I’ve written a paper (not yet online) [Update 5/28/17: now online here] about graphical statics. In order to demonstrate that the “form-finding” objectives of such techniques are often superficial and flawed, I needed to provide a case study of an actual structural design problem, using real materials and real design methods, that accounts for things (like the buckling of bars in compression, or shear lag and effective net area of bars in tension, or deflection issues) that graphical statics ignores. So I created an enormous spreadsheet to find the optimal (lightest) steel double-angle Pratt or Warren truss for any given span, spacing, and loading condition. The spreadsheet actually designs 105 different trusses (with aspect ratios ranging from 2:1 to 16:1; and with from 2 to 14 “panels,” as shown in Figure 1) in order to find the optimal combination of aspect ratio and panel geometry for a given span, spacing, and loads.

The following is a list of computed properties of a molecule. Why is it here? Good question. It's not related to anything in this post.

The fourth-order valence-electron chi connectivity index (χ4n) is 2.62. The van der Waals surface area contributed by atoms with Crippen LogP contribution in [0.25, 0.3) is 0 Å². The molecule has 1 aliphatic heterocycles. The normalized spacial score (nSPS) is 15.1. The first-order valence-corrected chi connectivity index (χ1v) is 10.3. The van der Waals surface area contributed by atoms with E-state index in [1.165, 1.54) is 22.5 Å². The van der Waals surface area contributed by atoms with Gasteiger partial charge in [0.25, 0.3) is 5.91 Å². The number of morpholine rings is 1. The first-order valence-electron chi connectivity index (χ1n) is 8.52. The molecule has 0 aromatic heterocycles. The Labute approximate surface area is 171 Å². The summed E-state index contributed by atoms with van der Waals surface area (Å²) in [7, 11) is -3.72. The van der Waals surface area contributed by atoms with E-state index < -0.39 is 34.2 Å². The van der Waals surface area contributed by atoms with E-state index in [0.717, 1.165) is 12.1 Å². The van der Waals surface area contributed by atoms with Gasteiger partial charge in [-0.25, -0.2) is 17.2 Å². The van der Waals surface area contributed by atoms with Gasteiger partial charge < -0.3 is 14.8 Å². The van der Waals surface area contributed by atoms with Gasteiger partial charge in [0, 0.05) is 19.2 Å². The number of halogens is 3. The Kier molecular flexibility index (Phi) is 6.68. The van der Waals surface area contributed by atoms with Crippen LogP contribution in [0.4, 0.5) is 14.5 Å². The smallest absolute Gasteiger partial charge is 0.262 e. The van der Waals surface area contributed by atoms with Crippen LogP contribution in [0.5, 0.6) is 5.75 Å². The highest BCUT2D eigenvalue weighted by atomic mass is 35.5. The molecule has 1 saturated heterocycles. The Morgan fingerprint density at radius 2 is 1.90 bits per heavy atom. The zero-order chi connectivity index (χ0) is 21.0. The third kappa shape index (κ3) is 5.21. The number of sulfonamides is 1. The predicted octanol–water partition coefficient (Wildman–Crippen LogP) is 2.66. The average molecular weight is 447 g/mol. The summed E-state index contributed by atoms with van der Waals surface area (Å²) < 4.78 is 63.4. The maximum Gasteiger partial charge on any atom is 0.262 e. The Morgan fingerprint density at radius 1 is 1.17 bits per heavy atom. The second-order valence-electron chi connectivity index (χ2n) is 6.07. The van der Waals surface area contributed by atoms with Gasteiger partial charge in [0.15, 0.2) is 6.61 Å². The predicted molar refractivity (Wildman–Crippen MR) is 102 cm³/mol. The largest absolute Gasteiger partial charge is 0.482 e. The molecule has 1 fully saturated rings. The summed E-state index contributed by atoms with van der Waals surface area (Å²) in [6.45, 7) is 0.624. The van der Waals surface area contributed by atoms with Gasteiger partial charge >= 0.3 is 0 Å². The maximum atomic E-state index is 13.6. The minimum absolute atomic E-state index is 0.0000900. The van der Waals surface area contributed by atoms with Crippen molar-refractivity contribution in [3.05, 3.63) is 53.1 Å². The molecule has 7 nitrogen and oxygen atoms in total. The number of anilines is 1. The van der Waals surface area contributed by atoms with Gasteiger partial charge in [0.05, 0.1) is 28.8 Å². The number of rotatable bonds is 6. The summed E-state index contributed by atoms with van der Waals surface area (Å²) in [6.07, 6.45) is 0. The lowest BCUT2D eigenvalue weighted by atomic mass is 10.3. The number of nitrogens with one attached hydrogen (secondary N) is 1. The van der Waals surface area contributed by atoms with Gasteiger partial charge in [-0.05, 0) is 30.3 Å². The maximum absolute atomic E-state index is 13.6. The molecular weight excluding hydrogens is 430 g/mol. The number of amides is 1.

Well, the spreadsheet had well over 1,000,000 cells and couldn’t be converted to an online calculator using the software I have. Therefore, I made a smaller version of the same spreadsheet — this one only designs a single truss (rather than 105 versions) and only considers whatever aspect ratio and panel geometry have been selected. However, this calculator can also be used to find the lightest truss, but only by trying out numerous geometries while keeping track of the truss weight.
can an explanation for ..’Aspect-Ratio’.. be explained…
i have not been able to find an adequate..definition…
otherwise.. i find ALL your .. ‘Web-Entries..’ the most useful design-aids… on the entire web..
please advise…. thank you Bill Bernick Toronto On… CANADA..
I’m using “aspect ratio” to mean the ratio of the overall truss length (span) to the truss height. In other words, if the truss spans 120 feet and is 10 feet high, then its aspect ratio is 120:10, or 12:1.